D. Augustus Perucchi developed Perucchi vermouth in the 1800s in Cataluña, Spain. It is a blend of herbs, plants and roots from around the Mediterrenean. The infusions are aged with the base wine in oak casks. The company prides itself on using many of the original equipment including the casks and presses. Their red vermouth is sweet and expresses the wood aging with notes of tobacco and licorice. The white vermouth is drier, faintly spicy, and has notes of ginger and chamomile. Enjoy the white as an aperitif with tapas foods, especially cured ham, and the red as a degestif with cheeses.
In America, some wineries, especially those with ties to spirits, are delving into vermouth. Ransom Wines & Spirits from Sheridan, Oregon blends organic aromatics with a base wine of Pinot Noir blanc. The brandy used for fortification is house distilled in an alambic pot distiller and is aged in mixed French oak barrels. It is assertive in flavor with only a touch of sweetness. The infusion includes wormwood, rosehips, cinnamon and citrus peels.
Americanos and quinquinas are not true vermouths because they do not use wormwood as the bittering agent. Americanos get their bitterness from gentian root, though some contain wormwood. The name is derived from the word “amer” for bitter. Cocchi Americano was first produced in 1891 from an estate-grown base wine of Moscato d’Asti in Torin, Italy. It is white and sweet with floral and citrus notes and is bottle aged for one year. Its complex flavors make it an excellent choice to serve chilled or with seltzer over ice. Cappelletti Americano Rosso is a red americano from Trento, Italy. It is fairly new to the American market. It is made from a base of Trebbiano, with gentian and citrus on the nose.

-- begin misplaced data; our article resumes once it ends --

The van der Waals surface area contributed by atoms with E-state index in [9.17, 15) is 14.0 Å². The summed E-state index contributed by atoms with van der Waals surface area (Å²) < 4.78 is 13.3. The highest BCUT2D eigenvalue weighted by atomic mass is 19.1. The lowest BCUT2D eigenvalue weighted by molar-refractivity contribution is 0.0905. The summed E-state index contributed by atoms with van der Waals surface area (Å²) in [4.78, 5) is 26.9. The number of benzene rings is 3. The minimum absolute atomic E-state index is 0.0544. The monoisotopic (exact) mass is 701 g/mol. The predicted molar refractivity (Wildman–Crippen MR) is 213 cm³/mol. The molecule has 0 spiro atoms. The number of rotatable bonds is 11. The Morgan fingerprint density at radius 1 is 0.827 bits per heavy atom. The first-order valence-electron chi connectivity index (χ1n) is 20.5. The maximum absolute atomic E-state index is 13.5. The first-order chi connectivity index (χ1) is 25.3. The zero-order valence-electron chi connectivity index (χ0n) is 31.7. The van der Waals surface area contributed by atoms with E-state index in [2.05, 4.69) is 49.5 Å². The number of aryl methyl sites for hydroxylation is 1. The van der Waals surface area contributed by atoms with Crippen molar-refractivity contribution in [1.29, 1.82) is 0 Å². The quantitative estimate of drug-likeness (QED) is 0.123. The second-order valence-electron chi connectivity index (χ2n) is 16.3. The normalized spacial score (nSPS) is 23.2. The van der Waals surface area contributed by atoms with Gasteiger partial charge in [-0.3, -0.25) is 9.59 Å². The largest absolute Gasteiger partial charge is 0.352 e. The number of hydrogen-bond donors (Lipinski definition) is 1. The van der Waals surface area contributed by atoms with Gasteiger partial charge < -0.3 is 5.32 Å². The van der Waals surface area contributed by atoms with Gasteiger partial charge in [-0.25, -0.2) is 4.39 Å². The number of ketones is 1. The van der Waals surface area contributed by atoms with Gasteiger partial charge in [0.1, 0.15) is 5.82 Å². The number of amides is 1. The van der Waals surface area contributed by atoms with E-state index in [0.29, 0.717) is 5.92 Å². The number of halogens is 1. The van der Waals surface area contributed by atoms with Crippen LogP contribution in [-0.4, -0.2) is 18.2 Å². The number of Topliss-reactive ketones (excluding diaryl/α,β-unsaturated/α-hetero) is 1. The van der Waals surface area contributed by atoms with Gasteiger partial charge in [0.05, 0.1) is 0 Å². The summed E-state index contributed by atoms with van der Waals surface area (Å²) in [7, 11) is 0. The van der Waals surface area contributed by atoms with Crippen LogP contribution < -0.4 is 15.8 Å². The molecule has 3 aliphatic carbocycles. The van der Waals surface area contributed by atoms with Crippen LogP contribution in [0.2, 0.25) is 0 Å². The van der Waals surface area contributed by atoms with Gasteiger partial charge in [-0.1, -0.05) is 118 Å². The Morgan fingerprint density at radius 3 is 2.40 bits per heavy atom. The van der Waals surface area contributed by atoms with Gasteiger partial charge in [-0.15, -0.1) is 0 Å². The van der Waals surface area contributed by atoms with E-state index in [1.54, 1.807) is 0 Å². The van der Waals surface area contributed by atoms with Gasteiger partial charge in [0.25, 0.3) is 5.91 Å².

Quinquinas (pronounced ken-KEE-nah) are aperitif wines bittered with cinchona bark, which naturally contains quinine. Lillet is a well-known brand that reformulated itself in the 1980s to reduce the sugar content as well as the bitterness. The base wine is a blend of Bordeaux varieties and is flavored mostly with citrus liqueurs. The white is made from Sauvignon Blanc, Semillion and Muscadet and is excellent served chilled with lightly seasoned shellfish dishes. The rose is made from a white wine base and is colored with berry liqueurs and a small portion of a Cabernet and Merlot blend. It has strong notes of citrus only a slight bitterness. Byrrh Grand Quinquina also uses a red wine base. It was developed in Thuir, France in 1866. It is rare to see in the USA, and we are proud to offer it.
Expect your vermouth to last up to 6 weeks if tightly sealed and refrigerated after opening.
Below, please find a list of these aperitif wines that we regularly stock.
Vermouths, Americanos & Quinquinas
Carpano Punt e Mes 750ml ($21.95) $18.80 special
Carpano Antica 1L ($39.95) $33.00 special
Dolin Blanc 750ml ($17.95) $14.00 special
Dolin Dry 750ml ($17.95) $14.00 special
Dolin Rouge 750ml ($17.95) $14.00 special
Perucchi Gran Reserva Tinto 1L ($19.95) $15.00 special
Perucchi Gran Reserva Blanc 1L ($19.95) $15.00 special
Ransom Dry Vermouth 750ml ($32.95) $28.00 special
Cocchi Americano 750ml ($19.95) $16.90 special
Cappelletti Americano Rosso 750ml ($23.95) $19.00 special
Byrrh Grand Quinquina 750ml ($23.95) $19.00 special